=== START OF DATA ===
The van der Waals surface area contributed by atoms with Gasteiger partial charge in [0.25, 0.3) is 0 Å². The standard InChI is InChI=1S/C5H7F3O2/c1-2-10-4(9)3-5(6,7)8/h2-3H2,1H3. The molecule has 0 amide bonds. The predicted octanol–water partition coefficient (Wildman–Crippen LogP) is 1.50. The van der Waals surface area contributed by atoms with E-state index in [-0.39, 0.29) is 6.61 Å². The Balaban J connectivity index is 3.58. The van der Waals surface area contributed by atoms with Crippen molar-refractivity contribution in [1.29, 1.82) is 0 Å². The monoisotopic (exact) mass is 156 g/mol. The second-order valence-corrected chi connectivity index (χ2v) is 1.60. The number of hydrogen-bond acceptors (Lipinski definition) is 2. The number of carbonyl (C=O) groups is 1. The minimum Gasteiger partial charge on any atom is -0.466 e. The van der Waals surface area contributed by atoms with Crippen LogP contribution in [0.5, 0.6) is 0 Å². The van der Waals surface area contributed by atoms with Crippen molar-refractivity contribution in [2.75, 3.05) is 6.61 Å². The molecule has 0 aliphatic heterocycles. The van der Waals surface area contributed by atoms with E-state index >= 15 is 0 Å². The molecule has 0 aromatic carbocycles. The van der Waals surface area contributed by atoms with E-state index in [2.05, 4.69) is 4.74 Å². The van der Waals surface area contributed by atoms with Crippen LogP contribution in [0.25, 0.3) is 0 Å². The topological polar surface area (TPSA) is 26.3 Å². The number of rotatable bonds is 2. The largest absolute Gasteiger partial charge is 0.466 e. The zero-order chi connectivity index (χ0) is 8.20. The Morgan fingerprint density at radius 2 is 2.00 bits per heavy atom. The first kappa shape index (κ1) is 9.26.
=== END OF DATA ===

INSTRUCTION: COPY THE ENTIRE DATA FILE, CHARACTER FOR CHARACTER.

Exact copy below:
The van der Waals surface area contributed by atoms with Gasteiger partial charge in [0.25, 0.3) is 0 Å². The standard InChI is InChI=1S/C5H7F3O2/c1-2-10-4(9)3-5(6,7)8/h2-3H2,1H3. The molecule has 0 amide bonds. The predicted octanol–water partition coefficient (Wildman–Crippen LogP) is 1.50. The van der Waals surface area contributed by atoms with E-state index in [-0.39, 0.29) is 6.61 Å². The Balaban J connectivity index is 3.58. The van der Waals surface area contributed by atoms with Crippen molar-refractivity contribution in [1.29, 1.82) is 0 Å². The monoisotopic (exact) mass is 156 g/mol. The second-order valence-corrected chi connectivity index (χ2v) is 1.60. The number of hydrogen-bond acceptors (Lipinski definition) is 2. The number of carbonyl (C=O) groups is 1. The minimum Gasteiger partial charge on any atom is -0.466 e. The van der Waals surface area contributed by atoms with Crippen LogP contribution in [0.5, 0.6) is 0 Å². The van der Waals surface area contributed by atoms with Crippen molar-refractivity contribution in [2.75, 3.05) is 6.61 Å². The molecule has 0 aliphatic heterocycles. The van der Waals surface area contributed by atoms with E-state index >= 15 is 0 Å². The molecule has 0 aromatic carbocycles. The van der Waals surface area contributed by atoms with E-state index in [2.05, 4.69) is 4.74 Å². The van der Waals surface area contributed by atoms with Crippen LogP contribution in [0.25, 0.3) is 0 Å². The topological polar surface area (TPSA) is 26.3 Å². The number of rotatable bonds is 2. The largest absolute Gasteiger partial charge is 0.466 e. The zero-order chi connectivity index (χ0) is 8.20. The Morgan fingerprint density at radius 2 is 2.00 bits per heavy atom. The first kappa shape index (κ1) is 9.26.